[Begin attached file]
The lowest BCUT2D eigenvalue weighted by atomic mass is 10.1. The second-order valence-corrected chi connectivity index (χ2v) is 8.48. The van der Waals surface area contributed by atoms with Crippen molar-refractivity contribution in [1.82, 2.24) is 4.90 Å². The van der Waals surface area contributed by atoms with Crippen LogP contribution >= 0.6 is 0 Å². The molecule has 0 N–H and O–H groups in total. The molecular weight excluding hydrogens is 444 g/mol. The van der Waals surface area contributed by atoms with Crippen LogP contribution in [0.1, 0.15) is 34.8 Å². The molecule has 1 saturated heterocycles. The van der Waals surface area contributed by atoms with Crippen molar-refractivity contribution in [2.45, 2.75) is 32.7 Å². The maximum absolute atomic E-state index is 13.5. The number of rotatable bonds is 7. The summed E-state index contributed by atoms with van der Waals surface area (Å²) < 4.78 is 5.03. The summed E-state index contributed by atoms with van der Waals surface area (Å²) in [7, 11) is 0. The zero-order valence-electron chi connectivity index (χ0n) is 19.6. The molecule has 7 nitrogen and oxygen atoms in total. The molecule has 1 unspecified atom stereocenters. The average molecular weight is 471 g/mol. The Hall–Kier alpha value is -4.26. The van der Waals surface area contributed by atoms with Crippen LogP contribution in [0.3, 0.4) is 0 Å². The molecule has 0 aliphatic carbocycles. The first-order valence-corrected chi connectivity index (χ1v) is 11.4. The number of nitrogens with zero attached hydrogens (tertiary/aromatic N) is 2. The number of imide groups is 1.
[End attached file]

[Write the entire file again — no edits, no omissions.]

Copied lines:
The lowest BCUT2D eigenvalue weighted by atomic mass is 10.1. The second-order valence-corrected chi connectivity index (χ2v) is 8.48. The van der Waals surface area contributed by atoms with Crippen molar-refractivity contribution in [1.82, 2.24) is 4.90 Å². The van der Waals surface area contributed by atoms with Crippen LogP contribution >= 0.6 is 0 Å². The molecule has 0 N–H and O–H groups in total. The molecular weight excluding hydrogens is 444 g/mol. The van der Waals surface area contributed by atoms with Crippen LogP contribution in [0.1, 0.15) is 34.8 Å². The molecule has 1 saturated heterocycles. The van der Waals surface area contributed by atoms with Crippen molar-refractivity contribution in [2.45, 2.75) is 32.7 Å². The maximum absolute atomic E-state index is 13.5. The number of rotatable bonds is 7. The summed E-state index contributed by atoms with van der Waals surface area (Å²) < 4.78 is 5.03. The summed E-state index contributed by atoms with van der Waals surface area (Å²) in [7, 11) is 0. The zero-order valence-electron chi connectivity index (χ0n) is 19.6. The molecule has 7 nitrogen and oxygen atoms in total. The molecule has 1 unspecified atom stereocenters. The average molecular weight is 471 g/mol. The Hall–Kier alpha value is -4.26. The van der Waals surface area contributed by atoms with Crippen LogP contribution in [0.3, 0.4) is 0 Å². The molecule has 0 aliphatic carbocycles. The first-order valence-corrected chi connectivity index (χ1v) is 11.4. The number of nitrogens with zero attached hydrogens (tertiary/aromatic N) is 2. The number of imide groups is 1.